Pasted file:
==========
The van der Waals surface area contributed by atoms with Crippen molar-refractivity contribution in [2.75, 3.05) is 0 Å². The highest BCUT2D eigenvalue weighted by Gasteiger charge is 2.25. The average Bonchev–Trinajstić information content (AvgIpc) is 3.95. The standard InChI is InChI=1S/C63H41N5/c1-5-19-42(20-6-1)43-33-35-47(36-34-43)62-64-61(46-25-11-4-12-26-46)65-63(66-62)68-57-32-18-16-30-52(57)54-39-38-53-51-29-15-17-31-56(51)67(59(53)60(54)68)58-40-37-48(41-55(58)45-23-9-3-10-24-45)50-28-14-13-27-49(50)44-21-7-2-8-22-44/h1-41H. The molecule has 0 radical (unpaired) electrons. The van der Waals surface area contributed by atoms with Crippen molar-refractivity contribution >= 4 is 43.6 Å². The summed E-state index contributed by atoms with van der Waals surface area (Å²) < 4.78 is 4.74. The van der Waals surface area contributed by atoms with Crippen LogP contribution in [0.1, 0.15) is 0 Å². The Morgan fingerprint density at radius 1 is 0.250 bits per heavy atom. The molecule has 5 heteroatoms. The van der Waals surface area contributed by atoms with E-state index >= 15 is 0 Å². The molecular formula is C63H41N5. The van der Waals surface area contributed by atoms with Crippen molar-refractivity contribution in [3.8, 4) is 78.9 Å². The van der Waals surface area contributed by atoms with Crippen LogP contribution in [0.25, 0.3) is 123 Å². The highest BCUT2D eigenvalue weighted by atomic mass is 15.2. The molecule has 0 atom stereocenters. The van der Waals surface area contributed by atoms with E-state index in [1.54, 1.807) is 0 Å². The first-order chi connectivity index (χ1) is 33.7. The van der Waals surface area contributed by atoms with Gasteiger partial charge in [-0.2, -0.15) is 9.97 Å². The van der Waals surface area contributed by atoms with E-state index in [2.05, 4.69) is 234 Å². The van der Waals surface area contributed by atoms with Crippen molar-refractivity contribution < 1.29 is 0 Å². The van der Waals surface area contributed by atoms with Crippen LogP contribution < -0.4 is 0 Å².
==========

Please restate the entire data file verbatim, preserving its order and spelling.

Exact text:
The van der Waals surface area contributed by atoms with Crippen molar-refractivity contribution in [2.75, 3.05) is 0 Å². The highest BCUT2D eigenvalue weighted by Gasteiger charge is 2.25. The average Bonchev–Trinajstić information content (AvgIpc) is 3.95. The standard InChI is InChI=1S/C63H41N5/c1-5-19-42(20-6-1)43-33-35-47(36-34-43)62-64-61(46-25-11-4-12-26-46)65-63(66-62)68-57-32-18-16-30-52(57)54-39-38-53-51-29-15-17-31-56(51)67(59(53)60(54)68)58-40-37-48(41-55(58)45-23-9-3-10-24-45)50-28-14-13-27-49(50)44-21-7-2-8-22-44/h1-41H. The molecule has 0 radical (unpaired) electrons. The van der Waals surface area contributed by atoms with Crippen molar-refractivity contribution >= 4 is 43.6 Å². The summed E-state index contributed by atoms with van der Waals surface area (Å²) < 4.78 is 4.74. The van der Waals surface area contributed by atoms with Crippen LogP contribution in [0.1, 0.15) is 0 Å². The Morgan fingerprint density at radius 1 is 0.250 bits per heavy atom. The molecule has 5 heteroatoms. The van der Waals surface area contributed by atoms with E-state index >= 15 is 0 Å². The molecular formula is C63H41N5. The van der Waals surface area contributed by atoms with Crippen molar-refractivity contribution in [3.8, 4) is 78.9 Å². The van der Waals surface area contributed by atoms with Crippen LogP contribution in [0.25, 0.3) is 123 Å². The highest BCUT2D eigenvalue weighted by atomic mass is 15.2. The molecule has 0 atom stereocenters. The van der Waals surface area contributed by atoms with E-state index in [1.54, 1.807) is 0 Å². The first-order chi connectivity index (χ1) is 33.7. The van der Waals surface area contributed by atoms with Gasteiger partial charge in [-0.2, -0.15) is 9.97 Å². The van der Waals surface area contributed by atoms with E-state index in [2.05, 4.69) is 234 Å². The van der Waals surface area contributed by atoms with Crippen molar-refractivity contribution < 1.29 is 0 Å². The van der Waals surface area contributed by atoms with Crippen LogP contribution < -0.4 is 0 Å².